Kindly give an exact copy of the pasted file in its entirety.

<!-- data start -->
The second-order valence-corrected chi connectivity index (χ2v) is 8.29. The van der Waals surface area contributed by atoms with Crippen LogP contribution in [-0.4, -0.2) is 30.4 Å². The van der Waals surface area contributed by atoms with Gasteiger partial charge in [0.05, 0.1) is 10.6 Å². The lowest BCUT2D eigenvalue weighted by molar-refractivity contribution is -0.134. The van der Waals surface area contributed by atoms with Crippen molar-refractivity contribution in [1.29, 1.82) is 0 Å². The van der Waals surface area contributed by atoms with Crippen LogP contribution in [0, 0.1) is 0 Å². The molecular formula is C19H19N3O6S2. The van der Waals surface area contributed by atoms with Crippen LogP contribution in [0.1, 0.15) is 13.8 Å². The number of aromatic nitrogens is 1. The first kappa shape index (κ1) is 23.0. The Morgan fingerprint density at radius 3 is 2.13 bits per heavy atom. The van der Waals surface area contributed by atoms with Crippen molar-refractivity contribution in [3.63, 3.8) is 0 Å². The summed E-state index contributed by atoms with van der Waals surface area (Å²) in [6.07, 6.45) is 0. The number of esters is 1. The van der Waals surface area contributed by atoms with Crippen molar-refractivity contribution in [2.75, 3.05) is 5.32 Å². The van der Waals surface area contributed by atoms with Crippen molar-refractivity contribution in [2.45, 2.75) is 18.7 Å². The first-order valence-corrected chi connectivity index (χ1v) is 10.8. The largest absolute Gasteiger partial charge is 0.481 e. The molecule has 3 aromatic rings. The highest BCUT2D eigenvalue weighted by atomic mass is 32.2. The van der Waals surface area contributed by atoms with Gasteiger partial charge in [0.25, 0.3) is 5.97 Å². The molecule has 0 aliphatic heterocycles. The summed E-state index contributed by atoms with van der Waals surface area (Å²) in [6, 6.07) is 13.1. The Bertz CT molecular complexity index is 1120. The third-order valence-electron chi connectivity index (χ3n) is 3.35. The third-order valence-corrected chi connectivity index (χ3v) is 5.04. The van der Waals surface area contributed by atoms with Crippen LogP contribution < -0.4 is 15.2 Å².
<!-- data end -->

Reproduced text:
The second-order valence-corrected chi connectivity index (χ2v) is 8.29. The van der Waals surface area contributed by atoms with Crippen LogP contribution in [-0.4, -0.2) is 30.4 Å². The van der Waals surface area contributed by atoms with Gasteiger partial charge in [0.05, 0.1) is 10.6 Å². The lowest BCUT2D eigenvalue weighted by molar-refractivity contribution is -0.134. The van der Waals surface area contributed by atoms with Crippen molar-refractivity contribution in [1.29, 1.82) is 0 Å². The van der Waals surface area contributed by atoms with Crippen LogP contribution in [0, 0.1) is 0 Å². The molecular formula is C19H19N3O6S2. The van der Waals surface area contributed by atoms with Crippen LogP contribution in [0.1, 0.15) is 13.8 Å². The number of aromatic nitrogens is 1. The first kappa shape index (κ1) is 23.0. The Morgan fingerprint density at radius 3 is 2.13 bits per heavy atom. The van der Waals surface area contributed by atoms with Crippen molar-refractivity contribution in [3.63, 3.8) is 0 Å². The summed E-state index contributed by atoms with van der Waals surface area (Å²) in [6.07, 6.45) is 0. The number of esters is 1. The van der Waals surface area contributed by atoms with Crippen molar-refractivity contribution in [2.75, 3.05) is 5.32 Å². The van der Waals surface area contributed by atoms with Crippen molar-refractivity contribution in [2.45, 2.75) is 18.7 Å². The first-order valence-corrected chi connectivity index (χ1v) is 10.8. The largest absolute Gasteiger partial charge is 0.481 e. The molecule has 3 aromatic rings. The highest BCUT2D eigenvalue weighted by atomic mass is 32.2. The van der Waals surface area contributed by atoms with Gasteiger partial charge in [0.25, 0.3) is 5.97 Å². The molecule has 0 aliphatic heterocycles. The summed E-state index contributed by atoms with van der Waals surface area (Å²) in [6, 6.07) is 13.1. The Bertz CT molecular complexity index is 1120. The third-order valence-electron chi connectivity index (χ3n) is 3.35. The third-order valence-corrected chi connectivity index (χ3v) is 5.04. The van der Waals surface area contributed by atoms with Crippen LogP contribution < -0.4 is 15.2 Å².